An Eye Ulcer Almost Changed My Life

An Eye Ulcer Almost Changed My Life

How did this happen? I have no EYE-dea.

It is hard to remember a time in my life where I had great vision. I started wearing glasses when I was in first grade and moved up to contacts the summer before seventh grade.

The week before I left for college, my ophthalmologist told me that I had been over-wearing my contacts and needed to give my eyes a break by wearing glasses. Not liking my appearance with glasses on, I wore my glasses in moderation and continued to wear contacts. The redness died away and I truly believed that everything in my eye was fine. I had monthly disposables and would, at the latest, dispose of them a few days over when I was supposed to. You could never find me sleeping in them, and I cleaned them often and well. There is no doubt that I was a healthy contact user.

There were a few rare days when one eye would get red again; however, it never lasted too long. This also kept the thought that anything was actually wrong, away from me.

It was a Monday evening in mid-November when things took a turn for the worst. My eye had been red that day, which did not mean a lot to me, but this time, a significant pain grew as the night went on. It hurt to close my eye too tight as well as to keep it open. Eye drops would simply fall out of my eye and did nothing to help me. I woke up many times and got very little sleep. In a constant state of fatigue, I woke up much later than usual and headed to class.

Walking there was a journey within itself, as I went back and forth from holding my eye, attempting to force it open, and closing it all while dodging traffic.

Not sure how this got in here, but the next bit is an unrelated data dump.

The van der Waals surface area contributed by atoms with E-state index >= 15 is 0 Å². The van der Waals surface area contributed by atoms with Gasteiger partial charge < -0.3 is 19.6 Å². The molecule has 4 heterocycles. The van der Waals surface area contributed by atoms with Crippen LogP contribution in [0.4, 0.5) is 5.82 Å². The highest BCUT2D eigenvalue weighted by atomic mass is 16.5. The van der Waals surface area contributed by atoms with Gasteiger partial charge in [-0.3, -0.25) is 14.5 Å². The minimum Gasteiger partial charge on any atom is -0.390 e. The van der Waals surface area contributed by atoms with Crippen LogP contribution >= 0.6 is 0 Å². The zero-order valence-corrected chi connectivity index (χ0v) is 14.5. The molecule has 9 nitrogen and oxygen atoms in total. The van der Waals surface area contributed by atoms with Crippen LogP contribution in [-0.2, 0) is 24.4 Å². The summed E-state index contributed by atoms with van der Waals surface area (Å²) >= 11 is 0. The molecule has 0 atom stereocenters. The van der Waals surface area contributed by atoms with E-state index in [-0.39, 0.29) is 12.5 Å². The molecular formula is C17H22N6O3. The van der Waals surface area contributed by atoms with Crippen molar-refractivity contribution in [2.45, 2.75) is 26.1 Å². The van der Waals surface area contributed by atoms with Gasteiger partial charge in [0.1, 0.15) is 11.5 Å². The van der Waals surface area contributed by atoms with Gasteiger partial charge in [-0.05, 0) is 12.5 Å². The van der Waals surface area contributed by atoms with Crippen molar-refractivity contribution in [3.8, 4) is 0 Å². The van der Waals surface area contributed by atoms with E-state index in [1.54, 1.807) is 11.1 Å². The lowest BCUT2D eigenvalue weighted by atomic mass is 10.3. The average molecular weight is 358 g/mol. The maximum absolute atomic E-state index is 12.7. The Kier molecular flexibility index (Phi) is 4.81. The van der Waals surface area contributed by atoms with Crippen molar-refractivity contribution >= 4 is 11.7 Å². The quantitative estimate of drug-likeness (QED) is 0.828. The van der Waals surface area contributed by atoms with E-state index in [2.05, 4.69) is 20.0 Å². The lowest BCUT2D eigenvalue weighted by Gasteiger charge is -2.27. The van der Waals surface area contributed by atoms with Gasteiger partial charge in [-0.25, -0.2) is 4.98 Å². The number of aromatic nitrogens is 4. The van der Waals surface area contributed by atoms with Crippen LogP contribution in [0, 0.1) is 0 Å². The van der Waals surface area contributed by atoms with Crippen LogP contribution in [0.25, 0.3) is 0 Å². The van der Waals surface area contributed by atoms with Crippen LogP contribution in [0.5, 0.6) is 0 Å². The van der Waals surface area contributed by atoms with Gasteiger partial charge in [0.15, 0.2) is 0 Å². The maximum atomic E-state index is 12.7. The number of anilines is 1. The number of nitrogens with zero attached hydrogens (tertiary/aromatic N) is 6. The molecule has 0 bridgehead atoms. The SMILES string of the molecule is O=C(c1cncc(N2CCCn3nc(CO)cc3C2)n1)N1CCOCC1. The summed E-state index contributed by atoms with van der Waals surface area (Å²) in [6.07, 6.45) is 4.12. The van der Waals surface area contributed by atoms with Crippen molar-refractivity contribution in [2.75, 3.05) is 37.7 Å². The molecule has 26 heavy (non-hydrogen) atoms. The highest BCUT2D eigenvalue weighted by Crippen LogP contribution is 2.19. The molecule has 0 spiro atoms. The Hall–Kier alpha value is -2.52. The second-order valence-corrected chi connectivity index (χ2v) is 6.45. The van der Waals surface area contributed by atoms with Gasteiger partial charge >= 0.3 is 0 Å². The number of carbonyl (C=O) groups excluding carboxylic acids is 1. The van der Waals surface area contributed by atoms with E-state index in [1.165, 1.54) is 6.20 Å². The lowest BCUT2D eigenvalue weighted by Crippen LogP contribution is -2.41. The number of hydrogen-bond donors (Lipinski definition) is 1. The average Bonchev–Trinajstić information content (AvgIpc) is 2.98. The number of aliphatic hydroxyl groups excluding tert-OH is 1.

After getting to my class safely and early, I sat, holding my eye for about ten minutes. My T.A. noticed my behavior and after I explained myself, she demanded that I went to the Health Center. I fought her on the subject since I hate missing class.

But, eventually found myself inside the Health Center in defeat, and I could not be more grateful that she had made me go.

As the nurses violated my eye with their unusual scans, they told me that I had a scratch on my eye. They prescribed eye ointment, which I did not even know existed, and said that I should probably go to the hospital. My mother, on the other hand, assured me that we would see an ophthalmologist when I would come home for Thanksgiving break.

Once home, we visited the ophthalmologist and were shocked to hear what he had to say. My eye did not have a scratch on it, my eye had an ulcer. He said the reason was what he called "Contact Over Wear Syndrome". Even though I had been taking care of my contacts, there had been a miscommunication. What I thought were monthly disposable contacts had been two-week disposables. It is unclear if my contacts had been that way for years or more recently.

But, if I had continued to wear my contacts, it is likely that the ulcer would have caused permanent damaged to my vision.

As a Graphic Design major, it is impossible to deny that vision is a key element. If I had lost my sight or even a part of it, it is likely that I would have had to change my major. My life in general would have been changed altogether. And this could have become my reality if I had not been forced to go to the Health Center.

Cover Image Credit: pixabay

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Scoliosis: The Curving Disease


Heather Searfoss


The Curvature

After winning the 2018 Super Bowl Philadelphia is known as ‘The City of Champions and Underdogs’. It is the birthplace of the underdog boxer, Rocky Balboa, and the home of the current Super Bowl champions, the Philadelphia Eagles. It is also the birthplace of The Children’s Hospital of Philadelphia where fighters are born and challenged every single day.

I was one of those fighters and I was fighting scoliosis.

According to, “173,000 people are diagnosed with scoliosis every year” (2018, ST&RC) and most of those diagnosed are children. I was diagnosed when I was 11 years old. But before I get into details, what is scoliosis? How is it caused? And why do we need to know about it?